Just like four years ago, the GOP primary schedule is a mess. States continue to try to edge past each other to earlier in the race, and now the prospect of the first 2012 contest occurring in late 2011 is a distinct, if still improbable, possibility.
The biggest beneficiary of this squabble among the states could be former Massachusetts Gov. Mitt Romney the party's apparently enduring front-runner.
The confusion results, as in past years, from building resentment among other states at New Hampshire and Iowa's hallowed status as the first two contests in the nation. On Friday, a special committee of appointees by Florida's governor and legislature voted to hold that state's primary on January 31, despite the possibility of sanctions from the national party. Florida likely won't bypass New Hampshire--Senior Republican National Committee officials on Friday made it clear that Florida will likely lose 50 percent of its delegates at the national convention, and that any other states which aim to jump the timeline will also face the same punishment. But the Sunshine State did want to challenge the GOP's rule that only four states (New Hampshire, Iowa, Nevada, and South Carolina) could host contests before March 6. Florida is too diverse, and too important in the November general election, to wait that long, Florida officials argue.
Even if it is punished by the national committee, Florida could succeed in diminishing the designated early states. According to a national party rule, New Hampshire, South Carolina, and Nevada would face a similar 50 percent reduction in delegates if they moved their contests to January. (Currently, New Hampshire's primary is tentatively scheduled for Feb. 14, Nevada's caucus for Feb. 18, and South Carolina's for Feb. 28 .) Iowa wouldn't face a penalty for moving its caucuses up (from the tentatively scheduled Feb. 6. ) because its caucus rules technically don't award delegates to candidates until later. The scrambled primary process would likely mean a sped up schedule of early contests, with the first possibly occurring as early as January 3 or even in December, followed by a long lull until the next round of primaries and caucuses towards the end of February and early March.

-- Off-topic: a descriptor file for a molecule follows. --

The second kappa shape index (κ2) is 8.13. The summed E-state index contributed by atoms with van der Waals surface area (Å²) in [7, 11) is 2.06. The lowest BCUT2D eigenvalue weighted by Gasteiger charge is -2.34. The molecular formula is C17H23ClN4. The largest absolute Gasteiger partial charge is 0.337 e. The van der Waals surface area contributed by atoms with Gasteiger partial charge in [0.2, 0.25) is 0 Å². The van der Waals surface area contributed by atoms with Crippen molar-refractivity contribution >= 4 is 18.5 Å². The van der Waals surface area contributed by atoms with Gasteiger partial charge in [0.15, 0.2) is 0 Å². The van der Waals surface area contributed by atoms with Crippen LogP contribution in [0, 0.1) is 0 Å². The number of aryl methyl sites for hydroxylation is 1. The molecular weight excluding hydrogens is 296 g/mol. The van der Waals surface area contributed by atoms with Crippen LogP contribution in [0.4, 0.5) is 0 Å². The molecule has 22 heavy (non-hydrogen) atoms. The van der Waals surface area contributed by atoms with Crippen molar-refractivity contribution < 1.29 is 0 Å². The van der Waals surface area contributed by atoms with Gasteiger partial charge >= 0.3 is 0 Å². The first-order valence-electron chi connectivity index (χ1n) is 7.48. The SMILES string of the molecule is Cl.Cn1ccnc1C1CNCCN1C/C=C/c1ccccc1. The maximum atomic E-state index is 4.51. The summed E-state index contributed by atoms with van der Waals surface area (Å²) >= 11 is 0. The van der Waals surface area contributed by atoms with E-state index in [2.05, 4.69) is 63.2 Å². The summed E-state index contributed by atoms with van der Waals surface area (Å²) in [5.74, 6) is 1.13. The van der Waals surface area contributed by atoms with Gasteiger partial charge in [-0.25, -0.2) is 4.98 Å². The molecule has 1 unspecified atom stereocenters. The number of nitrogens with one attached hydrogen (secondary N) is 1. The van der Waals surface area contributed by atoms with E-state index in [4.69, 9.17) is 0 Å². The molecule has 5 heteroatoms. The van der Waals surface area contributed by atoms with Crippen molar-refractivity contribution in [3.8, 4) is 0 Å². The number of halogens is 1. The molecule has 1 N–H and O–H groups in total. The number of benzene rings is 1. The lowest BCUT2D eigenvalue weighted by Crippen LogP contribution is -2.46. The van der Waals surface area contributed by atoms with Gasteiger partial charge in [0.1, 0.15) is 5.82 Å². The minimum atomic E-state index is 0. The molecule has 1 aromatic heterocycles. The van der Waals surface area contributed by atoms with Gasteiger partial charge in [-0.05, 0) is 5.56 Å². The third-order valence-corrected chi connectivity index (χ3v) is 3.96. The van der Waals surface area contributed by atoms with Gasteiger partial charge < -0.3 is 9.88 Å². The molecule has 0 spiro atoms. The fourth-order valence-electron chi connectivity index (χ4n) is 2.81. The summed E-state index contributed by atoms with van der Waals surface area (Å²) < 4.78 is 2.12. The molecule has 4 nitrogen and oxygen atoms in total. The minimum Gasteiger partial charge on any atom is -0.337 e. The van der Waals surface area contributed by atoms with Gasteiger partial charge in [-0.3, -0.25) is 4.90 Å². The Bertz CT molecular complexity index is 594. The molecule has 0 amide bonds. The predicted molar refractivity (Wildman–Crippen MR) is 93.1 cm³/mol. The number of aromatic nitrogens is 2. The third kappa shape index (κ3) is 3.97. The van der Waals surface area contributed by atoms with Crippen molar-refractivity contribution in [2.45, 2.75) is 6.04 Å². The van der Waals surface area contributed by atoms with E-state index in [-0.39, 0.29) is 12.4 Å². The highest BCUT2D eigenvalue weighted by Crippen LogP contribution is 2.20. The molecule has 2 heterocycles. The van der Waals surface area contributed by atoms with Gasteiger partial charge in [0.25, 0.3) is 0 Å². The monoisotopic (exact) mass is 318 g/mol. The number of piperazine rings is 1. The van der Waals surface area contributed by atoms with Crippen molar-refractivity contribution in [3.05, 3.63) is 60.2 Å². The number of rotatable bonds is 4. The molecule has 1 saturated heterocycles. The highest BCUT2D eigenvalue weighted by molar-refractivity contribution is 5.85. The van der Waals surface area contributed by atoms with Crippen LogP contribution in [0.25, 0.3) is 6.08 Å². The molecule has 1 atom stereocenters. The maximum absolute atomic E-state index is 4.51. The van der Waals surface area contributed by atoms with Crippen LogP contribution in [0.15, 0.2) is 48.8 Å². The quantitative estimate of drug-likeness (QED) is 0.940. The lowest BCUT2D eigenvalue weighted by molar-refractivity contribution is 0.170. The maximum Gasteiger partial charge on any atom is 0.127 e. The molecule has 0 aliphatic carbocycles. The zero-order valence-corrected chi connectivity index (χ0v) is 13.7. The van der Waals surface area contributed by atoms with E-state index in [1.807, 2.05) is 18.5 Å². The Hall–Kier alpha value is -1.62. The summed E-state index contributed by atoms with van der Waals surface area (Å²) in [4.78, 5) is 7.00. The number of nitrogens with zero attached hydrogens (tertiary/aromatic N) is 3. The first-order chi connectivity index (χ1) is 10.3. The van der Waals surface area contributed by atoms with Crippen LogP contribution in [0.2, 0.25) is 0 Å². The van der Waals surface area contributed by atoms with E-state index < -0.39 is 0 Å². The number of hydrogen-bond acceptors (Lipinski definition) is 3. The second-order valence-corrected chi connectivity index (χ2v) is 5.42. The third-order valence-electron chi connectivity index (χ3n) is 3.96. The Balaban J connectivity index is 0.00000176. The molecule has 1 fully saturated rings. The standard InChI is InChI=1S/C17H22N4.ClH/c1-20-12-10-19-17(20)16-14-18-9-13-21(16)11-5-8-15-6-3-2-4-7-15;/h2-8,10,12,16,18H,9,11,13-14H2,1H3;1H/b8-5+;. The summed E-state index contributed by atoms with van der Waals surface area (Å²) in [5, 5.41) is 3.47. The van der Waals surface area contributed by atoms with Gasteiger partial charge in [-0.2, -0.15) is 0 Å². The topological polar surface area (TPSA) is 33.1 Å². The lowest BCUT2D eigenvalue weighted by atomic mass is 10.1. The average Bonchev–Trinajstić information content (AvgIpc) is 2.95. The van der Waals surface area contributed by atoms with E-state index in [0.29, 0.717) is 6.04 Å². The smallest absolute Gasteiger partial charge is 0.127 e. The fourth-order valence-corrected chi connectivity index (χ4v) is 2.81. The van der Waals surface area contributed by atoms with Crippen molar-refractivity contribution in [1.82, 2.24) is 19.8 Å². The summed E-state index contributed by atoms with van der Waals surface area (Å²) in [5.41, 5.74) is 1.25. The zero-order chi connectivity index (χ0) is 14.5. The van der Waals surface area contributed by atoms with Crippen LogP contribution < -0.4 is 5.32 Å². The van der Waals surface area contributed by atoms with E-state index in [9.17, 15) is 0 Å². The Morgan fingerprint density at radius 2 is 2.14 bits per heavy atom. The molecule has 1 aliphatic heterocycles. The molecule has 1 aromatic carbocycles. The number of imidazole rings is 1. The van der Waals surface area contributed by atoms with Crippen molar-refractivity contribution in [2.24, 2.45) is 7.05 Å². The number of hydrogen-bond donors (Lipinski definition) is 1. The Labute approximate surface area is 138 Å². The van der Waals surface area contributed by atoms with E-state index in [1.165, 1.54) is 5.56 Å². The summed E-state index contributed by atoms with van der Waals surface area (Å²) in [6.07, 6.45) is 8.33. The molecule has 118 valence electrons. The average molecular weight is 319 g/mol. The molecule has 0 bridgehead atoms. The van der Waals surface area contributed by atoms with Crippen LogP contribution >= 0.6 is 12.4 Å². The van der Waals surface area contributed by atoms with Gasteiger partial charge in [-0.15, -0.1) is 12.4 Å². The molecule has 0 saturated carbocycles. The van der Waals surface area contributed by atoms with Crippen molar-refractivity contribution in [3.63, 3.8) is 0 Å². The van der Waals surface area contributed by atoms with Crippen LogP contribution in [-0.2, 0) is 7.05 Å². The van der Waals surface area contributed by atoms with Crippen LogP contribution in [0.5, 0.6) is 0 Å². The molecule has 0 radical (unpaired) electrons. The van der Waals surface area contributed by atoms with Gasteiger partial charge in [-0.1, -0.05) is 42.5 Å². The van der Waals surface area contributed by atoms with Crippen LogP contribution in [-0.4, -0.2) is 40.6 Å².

A compressed primary calendar benefits former Massachusetts Gov. Mitt Romney in several ways. It gives less time for challengers to blunt his momentum. Texas Gov. Rick Perry, for example, would only have three months to get his campaign off the ground. Possible later entrants like New Jersey Gov. Chris Christie, and former Govs. Sarah Palin of Alaska and Mike Huckabee of Arkansas, would face even more daunting sprints. With his current momentum following good debate performances and with Perry's campaign failing to catch fire, Romney has the best chance to not only win a batch of early, important primaries, but to also slog on for the primaries afterwards. "His campaign is built for long haul, so a muddle benefits him most," said Michael Tanner, a political analyst with the conservative Cato Institute. Furthermore, Florida is a state where Romney has a clear advantage. Though technically below the Mason-Dixon line, its moderate--and more crucially, older--voters who may be spooked by Perry's stances on Social Security have given Romney substantial leads in that state, according to polls.
After Florida's contest at the end of January, the next primaries would come in Arizona and Michigan on Feb. 28, though those two states would also face penalties from the Republican National Committee for holding their contests a week early. The two states could split, with the southwestern Arizona siding with Perry, and Michigan, where Romney was born and where his father was governor in the 1960s, siding with Romney. But if Romney already has an edge from earlier primary victories, he may be able to win both states, giving him a great deal of momentum heading into the big contests in March.